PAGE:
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Intermittent versus continuous enoxaparine for anticoagulation during continuous venovenous hemofiltration

Introduction

The exact dosage of anticoagulation during continuous venovenous hemofiltration (CVVH) is crucial for maximal effect and safety of the procedure. Enoxaparine is one possible choice of anticoagulant drug. The aim of our study was to compare the mean dose of enoxaparine depending on whether a bolus or continuous administration scheme was used.

Methods

We performed retrospective analysis of prospectively collected data for 36 consecutive patients (24 male and 12 female) receiving CVVH in the ICU of East Tallinn Central Hospital. Twenty-three patients received boluses of enoxaparine every 6 hours, and 13 patients received continuous infusion of enoxaparine. The dosage of anticoagulation was guided according to the results of anti-Xa measurements.

Results

The mean age of the patients (61.4 ± 15.7 years) and the mean duration of the procedure (76.2 ± 29.2 hours) did not differ significantly between the two groups. The mean dose of enoxaparine was 0.12 ± 0.05 mg/kg/hour in the bolus group and 0.08 ± 0.03 mg/kg/hour in the continuous group (P = 0.027). The mean anti-Xa did not differ significantly between the groups (1.03 ± 0.42 vs 0.88 ± 0.24 units/ml, respectively, P = 0.252). Filter clotting was observed 0.39 ± 0.58 times per procedure in the bolus group and 0.38 ± 0.77 times in the continuous group (P = 0.977). One patient in the bolus group developed cerebral hemorrhage.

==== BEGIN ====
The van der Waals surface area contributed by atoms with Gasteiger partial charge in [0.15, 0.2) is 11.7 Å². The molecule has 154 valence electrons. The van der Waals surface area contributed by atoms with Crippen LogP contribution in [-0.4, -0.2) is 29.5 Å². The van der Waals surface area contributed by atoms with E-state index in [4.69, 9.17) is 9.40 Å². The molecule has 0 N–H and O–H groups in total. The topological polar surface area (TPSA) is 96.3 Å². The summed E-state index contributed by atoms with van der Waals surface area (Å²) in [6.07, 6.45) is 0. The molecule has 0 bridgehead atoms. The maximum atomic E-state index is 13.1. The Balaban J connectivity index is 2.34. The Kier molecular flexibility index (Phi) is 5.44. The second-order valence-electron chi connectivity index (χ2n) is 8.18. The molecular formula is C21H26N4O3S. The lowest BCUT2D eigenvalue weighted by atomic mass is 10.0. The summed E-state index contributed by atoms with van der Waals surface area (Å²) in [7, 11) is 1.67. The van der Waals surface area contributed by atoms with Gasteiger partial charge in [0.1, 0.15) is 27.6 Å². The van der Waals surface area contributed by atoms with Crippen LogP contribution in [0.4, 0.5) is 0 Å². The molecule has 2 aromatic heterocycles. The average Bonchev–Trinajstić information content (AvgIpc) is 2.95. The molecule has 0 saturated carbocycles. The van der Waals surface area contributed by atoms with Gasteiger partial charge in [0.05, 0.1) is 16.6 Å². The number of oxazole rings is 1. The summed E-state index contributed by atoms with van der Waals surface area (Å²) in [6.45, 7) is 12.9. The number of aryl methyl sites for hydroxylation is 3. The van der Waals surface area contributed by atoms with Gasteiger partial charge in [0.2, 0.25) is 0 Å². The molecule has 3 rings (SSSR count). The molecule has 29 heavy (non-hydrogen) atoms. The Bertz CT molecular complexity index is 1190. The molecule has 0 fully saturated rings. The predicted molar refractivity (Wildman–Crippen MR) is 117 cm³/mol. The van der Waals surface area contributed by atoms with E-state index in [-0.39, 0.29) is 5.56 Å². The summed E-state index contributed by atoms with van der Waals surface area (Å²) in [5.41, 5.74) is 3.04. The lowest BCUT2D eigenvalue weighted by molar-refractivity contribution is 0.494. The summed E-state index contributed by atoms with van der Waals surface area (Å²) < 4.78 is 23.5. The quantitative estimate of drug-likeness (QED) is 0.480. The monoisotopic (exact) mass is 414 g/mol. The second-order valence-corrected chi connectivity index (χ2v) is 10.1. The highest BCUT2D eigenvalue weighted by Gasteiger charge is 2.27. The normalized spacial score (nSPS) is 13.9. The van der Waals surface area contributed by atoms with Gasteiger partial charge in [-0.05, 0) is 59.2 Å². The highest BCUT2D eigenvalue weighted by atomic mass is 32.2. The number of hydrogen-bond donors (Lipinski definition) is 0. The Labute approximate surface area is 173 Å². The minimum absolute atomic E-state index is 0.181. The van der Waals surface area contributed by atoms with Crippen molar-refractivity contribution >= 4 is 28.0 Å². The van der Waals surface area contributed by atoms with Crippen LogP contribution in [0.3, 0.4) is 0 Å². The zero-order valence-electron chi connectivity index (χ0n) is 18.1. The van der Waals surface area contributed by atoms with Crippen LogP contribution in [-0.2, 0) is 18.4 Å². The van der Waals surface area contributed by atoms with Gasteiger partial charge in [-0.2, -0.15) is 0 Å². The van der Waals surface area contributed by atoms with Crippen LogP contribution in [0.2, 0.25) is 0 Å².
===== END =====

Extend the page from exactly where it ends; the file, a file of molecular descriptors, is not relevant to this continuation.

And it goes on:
Conclusion

Continuous administration allows the maintenance of a necessary level of anticoagulation with lower doses of enoxaparine during CVVH as compared with bolus dosing. It still needs to be clarified whether this difference in the mean dose of the anticoagulant may be important in reducing the complications.

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Koroljov, A., Kordjukova, I., Magi, M. et al. Intermittent versus continuous enoxaparine for anticoagulation during continuous venovenous hemofiltration. Crit Care 12, P482 (2008). https://doi.org/10.1186/cc6703

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Keywords

  • Public Health
  • Emergency Medicine
  • Retrospective Analysis
  • Continuous Infusion
  • Maximal Effect